It has been a revelation traveling with a man who makes art out of life: a fruit basket, dead birds, a bicycle wheel and, maybe most arrestingly, people going about their everyday lives in ways, yes, visually interesting but also somehow representative of some aspect of the human condition.
In France, it turns out, there is now a law against this. The prohibition has been on the books since 1980 and is blamed for the near-death of street photography in a country where photographers like Henri Cartier-Bresson elevated street photography to museum art.
As the record shows, this has not stopped Louis, but it has made for some interesting moments in Paris.
More on the moments shortly. First, how Louis works.
“Can I take your picture?”
The first revelation about Louis’s street portraits has been that the vast majority of people – male and female, young and old, couples and singles, beautiful and not so much – are perfectly happy to have their photos taken by a total stranger, even their children’s photos and especially their pet’s photos.
Some are the people who clearly want to attract attention to themselves. The three below fit into that category. Louis does not even have to explain himself to them. He just says, “Can I take your picture?” and they invariably say, “Of course!”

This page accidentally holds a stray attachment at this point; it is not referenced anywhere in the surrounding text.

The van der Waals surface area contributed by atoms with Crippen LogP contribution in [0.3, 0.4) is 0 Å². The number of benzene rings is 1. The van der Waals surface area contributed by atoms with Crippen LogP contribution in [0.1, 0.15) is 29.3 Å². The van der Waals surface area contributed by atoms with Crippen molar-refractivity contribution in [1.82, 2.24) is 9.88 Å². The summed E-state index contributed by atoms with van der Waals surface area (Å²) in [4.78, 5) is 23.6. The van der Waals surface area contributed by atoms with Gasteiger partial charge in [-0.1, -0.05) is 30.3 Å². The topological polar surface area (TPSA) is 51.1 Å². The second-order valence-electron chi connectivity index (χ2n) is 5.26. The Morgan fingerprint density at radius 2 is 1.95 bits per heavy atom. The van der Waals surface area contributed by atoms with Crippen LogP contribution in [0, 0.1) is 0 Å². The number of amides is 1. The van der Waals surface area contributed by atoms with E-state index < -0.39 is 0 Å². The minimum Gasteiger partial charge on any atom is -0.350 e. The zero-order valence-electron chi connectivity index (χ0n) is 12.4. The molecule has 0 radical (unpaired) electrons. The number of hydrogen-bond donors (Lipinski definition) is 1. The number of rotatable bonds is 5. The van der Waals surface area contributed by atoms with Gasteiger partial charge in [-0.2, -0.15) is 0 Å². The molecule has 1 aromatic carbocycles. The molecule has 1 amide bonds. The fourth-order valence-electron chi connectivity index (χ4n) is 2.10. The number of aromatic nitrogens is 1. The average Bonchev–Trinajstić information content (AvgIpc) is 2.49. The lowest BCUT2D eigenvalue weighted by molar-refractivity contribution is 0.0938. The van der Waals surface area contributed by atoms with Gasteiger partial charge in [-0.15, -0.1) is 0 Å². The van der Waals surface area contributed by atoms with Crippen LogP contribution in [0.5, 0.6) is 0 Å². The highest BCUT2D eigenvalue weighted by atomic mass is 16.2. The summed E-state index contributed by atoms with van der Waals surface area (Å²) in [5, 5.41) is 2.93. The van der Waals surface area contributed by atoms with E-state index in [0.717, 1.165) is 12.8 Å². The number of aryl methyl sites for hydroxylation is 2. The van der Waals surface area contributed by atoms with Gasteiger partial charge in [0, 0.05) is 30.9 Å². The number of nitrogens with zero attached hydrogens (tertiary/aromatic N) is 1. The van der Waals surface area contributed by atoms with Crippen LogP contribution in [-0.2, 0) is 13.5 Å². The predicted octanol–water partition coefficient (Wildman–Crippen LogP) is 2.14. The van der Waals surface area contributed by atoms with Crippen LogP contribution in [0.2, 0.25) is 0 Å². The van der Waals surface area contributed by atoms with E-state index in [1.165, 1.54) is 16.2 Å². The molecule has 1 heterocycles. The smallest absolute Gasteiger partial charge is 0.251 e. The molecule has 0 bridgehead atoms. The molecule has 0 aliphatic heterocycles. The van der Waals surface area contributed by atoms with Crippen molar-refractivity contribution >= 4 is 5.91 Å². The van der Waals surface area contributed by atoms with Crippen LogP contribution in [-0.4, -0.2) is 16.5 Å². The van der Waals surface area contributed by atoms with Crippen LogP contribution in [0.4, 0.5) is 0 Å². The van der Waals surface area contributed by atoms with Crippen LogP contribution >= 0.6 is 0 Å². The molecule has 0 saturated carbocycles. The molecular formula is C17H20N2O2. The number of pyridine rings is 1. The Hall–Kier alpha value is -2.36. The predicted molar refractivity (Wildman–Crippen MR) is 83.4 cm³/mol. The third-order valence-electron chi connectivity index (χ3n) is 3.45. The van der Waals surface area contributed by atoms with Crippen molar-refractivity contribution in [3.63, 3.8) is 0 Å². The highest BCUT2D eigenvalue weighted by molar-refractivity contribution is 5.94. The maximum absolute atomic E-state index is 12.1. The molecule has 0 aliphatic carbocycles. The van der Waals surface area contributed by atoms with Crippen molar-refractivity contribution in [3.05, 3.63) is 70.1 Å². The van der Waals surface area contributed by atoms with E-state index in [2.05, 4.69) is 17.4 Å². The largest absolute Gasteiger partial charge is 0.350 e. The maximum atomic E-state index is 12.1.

Only slightly more challenging are ordinary people just being themselves. With them, Louis typically starts with a compliment: “Your scarf is beautiful!” “You are such a handsome couple!” “You are wearing such a gorgeous color!” And then “Can I take your picture?”
Sometimes, there is initial reluctance to pose but, after 40 years of practice, Louis is good at overcoming it. This couple on a street in Prague caught our eye because of the man’s abundant facial hair. The woman was immediately agreeable, the man more reticent. In the end, Louis’s enthusiasm for the sideburns and the wife’s eagerness to share them won out.
Very rarely, people say, “No,” and no talk is sweet enough to move them. The Orthodox priest in Bethlehem and the woman with the sensuous braid in Seville are examples.
The woman was sitting down a bench from us in Plaza Nueva. Louis had already shot her braid from behind but wanted a full portrait of her in her colorful street wear. “Can I take your picture?” he asked. “No,” she said. “I don’t like having my picture taken.” No, even if her face was not in the photo. No no and no. So, no it was. (Louis did snap a photo of her walking away, as if to have the last word.)